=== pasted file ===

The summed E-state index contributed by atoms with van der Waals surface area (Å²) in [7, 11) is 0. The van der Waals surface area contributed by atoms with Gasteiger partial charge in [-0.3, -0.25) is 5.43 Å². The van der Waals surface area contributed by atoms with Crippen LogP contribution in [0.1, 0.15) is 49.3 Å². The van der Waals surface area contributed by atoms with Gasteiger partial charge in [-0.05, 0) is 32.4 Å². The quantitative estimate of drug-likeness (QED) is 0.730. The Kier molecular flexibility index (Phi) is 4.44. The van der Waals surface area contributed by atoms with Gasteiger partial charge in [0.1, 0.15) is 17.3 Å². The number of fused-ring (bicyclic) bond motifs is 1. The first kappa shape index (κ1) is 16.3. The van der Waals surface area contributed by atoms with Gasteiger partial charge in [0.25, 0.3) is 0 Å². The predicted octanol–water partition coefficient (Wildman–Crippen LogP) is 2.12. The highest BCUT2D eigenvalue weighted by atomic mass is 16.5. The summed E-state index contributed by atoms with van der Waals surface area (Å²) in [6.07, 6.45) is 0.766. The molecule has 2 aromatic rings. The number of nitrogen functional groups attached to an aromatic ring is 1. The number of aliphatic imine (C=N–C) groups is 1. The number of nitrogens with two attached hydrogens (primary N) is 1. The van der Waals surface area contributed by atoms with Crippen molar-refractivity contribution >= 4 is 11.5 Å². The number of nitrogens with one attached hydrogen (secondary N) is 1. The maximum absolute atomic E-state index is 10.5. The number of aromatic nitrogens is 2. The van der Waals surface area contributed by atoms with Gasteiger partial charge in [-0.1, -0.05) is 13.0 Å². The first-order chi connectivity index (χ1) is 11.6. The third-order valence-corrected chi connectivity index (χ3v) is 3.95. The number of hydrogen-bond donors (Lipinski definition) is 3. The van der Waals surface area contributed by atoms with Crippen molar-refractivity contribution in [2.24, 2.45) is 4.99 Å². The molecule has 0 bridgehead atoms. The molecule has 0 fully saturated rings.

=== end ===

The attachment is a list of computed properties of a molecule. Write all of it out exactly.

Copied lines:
The summed E-state index contributed by atoms with van der Waals surface area (Å²) in [7, 11) is 0. The van der Waals surface area contributed by atoms with Gasteiger partial charge in [-0.3, -0.25) is 5.43 Å². The van der Waals surface area contributed by atoms with Crippen LogP contribution in [0.1, 0.15) is 49.3 Å². The van der Waals surface area contributed by atoms with Gasteiger partial charge in [-0.05, 0) is 32.4 Å². The quantitative estimate of drug-likeness (QED) is 0.730. The Kier molecular flexibility index (Phi) is 4.44. The van der Waals surface area contributed by atoms with Gasteiger partial charge in [0.1, 0.15) is 17.3 Å². The number of fused-ring (bicyclic) bond motifs is 1. The first kappa shape index (κ1) is 16.3. The van der Waals surface area contributed by atoms with Gasteiger partial charge in [0.25, 0.3) is 0 Å². The predicted octanol–water partition coefficient (Wildman–Crippen LogP) is 2.12. The highest BCUT2D eigenvalue weighted by atomic mass is 16.5. The summed E-state index contributed by atoms with van der Waals surface area (Å²) in [6.07, 6.45) is 0.766. The molecule has 2 aromatic rings. The number of nitrogen functional groups attached to an aromatic ring is 1. The number of aliphatic imine (C=N–C) groups is 1. The number of nitrogens with two attached hydrogens (primary N) is 1. The van der Waals surface area contributed by atoms with Crippen molar-refractivity contribution >= 4 is 11.5 Å². The number of nitrogens with one attached hydrogen (secondary N) is 1. The maximum absolute atomic E-state index is 10.5. The number of aromatic nitrogens is 2. The van der Waals surface area contributed by atoms with Gasteiger partial charge in [-0.1, -0.05) is 13.0 Å². The first-order chi connectivity index (χ1) is 11.6. The third-order valence-corrected chi connectivity index (χ3v) is 3.95. The number of hydrogen-bond donors (Lipinski definition) is 3. The van der Waals surface area contributed by atoms with Crippen molar-refractivity contribution in [2.24, 2.45) is 4.99 Å². The molecule has 0 bridgehead atoms. The molecule has 0 fully saturated rings.